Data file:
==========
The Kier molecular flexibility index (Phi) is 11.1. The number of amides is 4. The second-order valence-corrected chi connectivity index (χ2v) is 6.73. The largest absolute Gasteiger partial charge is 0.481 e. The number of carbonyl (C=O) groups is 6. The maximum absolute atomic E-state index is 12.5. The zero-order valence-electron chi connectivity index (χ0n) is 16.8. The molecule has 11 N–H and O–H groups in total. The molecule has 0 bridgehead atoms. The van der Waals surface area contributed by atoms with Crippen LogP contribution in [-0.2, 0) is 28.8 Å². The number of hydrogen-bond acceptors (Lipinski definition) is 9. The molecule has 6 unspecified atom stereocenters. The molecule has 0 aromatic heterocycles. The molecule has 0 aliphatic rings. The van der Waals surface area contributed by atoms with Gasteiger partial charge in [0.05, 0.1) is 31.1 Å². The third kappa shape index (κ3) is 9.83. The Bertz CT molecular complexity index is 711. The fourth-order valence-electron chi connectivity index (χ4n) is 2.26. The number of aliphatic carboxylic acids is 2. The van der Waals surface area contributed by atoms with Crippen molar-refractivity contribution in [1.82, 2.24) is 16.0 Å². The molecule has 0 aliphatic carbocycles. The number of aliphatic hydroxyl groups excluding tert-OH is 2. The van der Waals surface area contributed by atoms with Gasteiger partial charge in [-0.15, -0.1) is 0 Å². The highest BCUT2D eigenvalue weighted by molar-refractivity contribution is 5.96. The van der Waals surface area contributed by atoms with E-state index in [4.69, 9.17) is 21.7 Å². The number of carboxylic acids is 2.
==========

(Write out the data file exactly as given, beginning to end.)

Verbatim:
The Kier molecular flexibility index (Phi) is 11.1. The number of amides is 4. The second-order valence-corrected chi connectivity index (χ2v) is 6.73. The largest absolute Gasteiger partial charge is 0.481 e. The number of carbonyl (C=O) groups is 6. The maximum absolute atomic E-state index is 12.5. The zero-order valence-electron chi connectivity index (χ0n) is 16.8. The molecule has 11 N–H and O–H groups in total. The molecule has 0 bridgehead atoms. The van der Waals surface area contributed by atoms with Crippen LogP contribution in [-0.2, 0) is 28.8 Å². The number of hydrogen-bond acceptors (Lipinski definition) is 9. The molecule has 6 unspecified atom stereocenters. The molecule has 0 aromatic heterocycles. The molecule has 0 aliphatic rings. The van der Waals surface area contributed by atoms with Gasteiger partial charge in [0.05, 0.1) is 31.1 Å². The third kappa shape index (κ3) is 9.83. The Bertz CT molecular complexity index is 711. The fourth-order valence-electron chi connectivity index (χ4n) is 2.26. The number of aliphatic carboxylic acids is 2. The van der Waals surface area contributed by atoms with Crippen molar-refractivity contribution in [1.82, 2.24) is 16.0 Å². The molecule has 0 aliphatic carbocycles. The number of aliphatic hydroxyl groups excluding tert-OH is 2. The van der Waals surface area contributed by atoms with Gasteiger partial charge in [-0.15, -0.1) is 0 Å². The highest BCUT2D eigenvalue weighted by molar-refractivity contribution is 5.96. The van der Waals surface area contributed by atoms with E-state index in [4.69, 9.17) is 21.7 Å². The number of carboxylic acids is 2.